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Quality-related enzymes in fruit and vegetable products: effects of novel food processing technologies, part 1: high-pressure processing.
Crit Rev Food Sci Nutr 2014; 54(1):24-63CR

Abstract

The activity of endogenous deteriorative enzymes together with microbial growth (with associated enzymatic activity) and/or other non-enzymatic (usually oxidative) reactions considerably shorten the shelf life of fruits and vegetable products. Thermal processing is commonly used by the food industry for enzyme and microbial inactivation and is generally effective in this regard. However, thermal processing may cause undesirable changes in product's sensory as well as nutritional attributes. Over the last 20 years, there has been a great deal of interest shown by both the food industry and academia in exploring alternative food processing technologies that use minimal heat and/or preservatives. One of the technologies that have been investigated in this context is high-pressure processing (HPP). This review deals with HPP focusing on its effectiveness for controlling quality-degrading enzymes in horticultural products. The scientific literature on the effects of HPP on plant enzymes, mechanism of action, and intrinsic and extrinsic factors that influence the effectiveness of HPP for controlling plant enzymes is critically reviewed. HPP inactivates vegetative microbial cells at ambient temperature conditions, resulting in a very high retention of the nutritional and sensory characteristics of the fresh product. Enzymes such as polyphenol oxidase (PPO), peroxidase (POD), and pectin methylesterase (PME) are highly resistant to HPP and are at most partially inactivated under commercially feasible conditions, although their sensitivity towards pressure depends on their origin as well as their environment. Polygalacturonase (PG) and lipoxygenase (LOX) on the other hand are relatively more pressure sensitive and can be substantially inactivated by HPP at commercially feasible conditions. The retention and activation of enzymes such as PME by HPP can be beneficially used for improving the texture and other quality attributes of processed horticultural products as well as for creating novel structures that are not feasible with thermal processing.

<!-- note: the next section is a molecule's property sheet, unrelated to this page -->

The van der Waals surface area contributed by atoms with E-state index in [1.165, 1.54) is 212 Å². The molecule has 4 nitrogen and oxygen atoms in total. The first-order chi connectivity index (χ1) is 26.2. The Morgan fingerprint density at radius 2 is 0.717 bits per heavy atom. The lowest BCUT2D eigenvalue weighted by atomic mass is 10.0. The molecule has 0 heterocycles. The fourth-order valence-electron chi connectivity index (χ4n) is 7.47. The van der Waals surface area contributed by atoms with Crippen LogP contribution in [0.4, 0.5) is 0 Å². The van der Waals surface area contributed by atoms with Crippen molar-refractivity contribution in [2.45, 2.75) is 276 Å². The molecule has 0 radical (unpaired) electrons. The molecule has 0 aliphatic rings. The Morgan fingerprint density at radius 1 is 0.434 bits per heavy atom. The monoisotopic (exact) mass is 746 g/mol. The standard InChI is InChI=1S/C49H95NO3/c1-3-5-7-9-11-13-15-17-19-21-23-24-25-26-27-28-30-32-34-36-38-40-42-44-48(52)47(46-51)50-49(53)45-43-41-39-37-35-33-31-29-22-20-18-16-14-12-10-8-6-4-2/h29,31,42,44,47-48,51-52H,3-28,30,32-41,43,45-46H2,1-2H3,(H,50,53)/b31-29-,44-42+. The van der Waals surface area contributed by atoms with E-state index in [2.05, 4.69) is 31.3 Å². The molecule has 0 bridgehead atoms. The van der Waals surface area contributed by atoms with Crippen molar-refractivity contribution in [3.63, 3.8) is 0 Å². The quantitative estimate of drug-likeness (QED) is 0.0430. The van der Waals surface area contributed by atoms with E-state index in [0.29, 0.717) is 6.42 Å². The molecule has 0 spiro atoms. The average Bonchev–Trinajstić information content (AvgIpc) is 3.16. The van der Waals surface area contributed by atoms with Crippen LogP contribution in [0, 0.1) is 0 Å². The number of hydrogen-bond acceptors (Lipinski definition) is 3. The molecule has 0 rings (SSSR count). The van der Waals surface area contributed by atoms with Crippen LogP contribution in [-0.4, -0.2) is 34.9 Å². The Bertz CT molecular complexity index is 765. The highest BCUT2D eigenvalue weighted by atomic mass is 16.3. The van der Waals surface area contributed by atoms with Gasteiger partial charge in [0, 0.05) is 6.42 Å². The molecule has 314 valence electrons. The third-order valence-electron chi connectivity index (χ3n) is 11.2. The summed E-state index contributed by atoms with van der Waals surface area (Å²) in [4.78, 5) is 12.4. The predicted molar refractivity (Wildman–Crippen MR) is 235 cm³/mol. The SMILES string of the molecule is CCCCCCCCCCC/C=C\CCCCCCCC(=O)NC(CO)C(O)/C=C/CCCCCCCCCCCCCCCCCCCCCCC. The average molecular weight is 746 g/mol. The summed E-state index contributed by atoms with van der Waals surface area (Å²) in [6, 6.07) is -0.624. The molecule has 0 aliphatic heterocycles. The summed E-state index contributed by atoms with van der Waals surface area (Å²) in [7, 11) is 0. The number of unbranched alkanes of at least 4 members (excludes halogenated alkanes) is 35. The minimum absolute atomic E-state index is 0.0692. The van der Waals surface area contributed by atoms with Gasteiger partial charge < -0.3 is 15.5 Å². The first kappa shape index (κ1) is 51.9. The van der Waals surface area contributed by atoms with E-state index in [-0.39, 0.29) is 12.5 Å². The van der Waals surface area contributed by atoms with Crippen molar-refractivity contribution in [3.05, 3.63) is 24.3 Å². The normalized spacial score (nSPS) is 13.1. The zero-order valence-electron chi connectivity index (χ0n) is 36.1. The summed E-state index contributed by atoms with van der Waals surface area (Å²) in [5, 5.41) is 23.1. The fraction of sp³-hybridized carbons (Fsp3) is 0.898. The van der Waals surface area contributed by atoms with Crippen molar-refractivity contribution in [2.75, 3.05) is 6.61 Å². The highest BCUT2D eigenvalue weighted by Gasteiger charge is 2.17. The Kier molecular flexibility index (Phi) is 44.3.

Authors+Show Affiliations

a CSIRO, Animal, Food and Health Sciences , Werribee , Victoria , Australia.No affiliation info availableNo affiliation info available

Pub Type(s)

Journal Article
Review

Language

eng

PubMed ID

24188232

Citation

Terefe, Netsanet Shiferaw, et al. "Quality-related Enzymes in Fruit and Vegetable Products: Effects of Novel Food Processing Technologies, Part 1: High-pressure Processing." Critical Reviews in Food Science and Nutrition, vol. 54, no. 1, 2014, pp. 24-63.
Terefe NS, Buckow R, Versteeg C. Quality-related enzymes in fruit and vegetable products: effects of novel food processing technologies, part 1: high-pressure processing. Crit Rev Food Sci Nutr. 2014;54(1):24-63.
Terefe, N. S., Buckow, R., & Versteeg, C. (2014). Quality-related enzymes in fruit and vegetable products: effects of novel food processing technologies, part 1: high-pressure processing. Critical Reviews in Food Science and Nutrition, 54(1), pp. 24-63. doi:10.1080/10408398.2011.566946.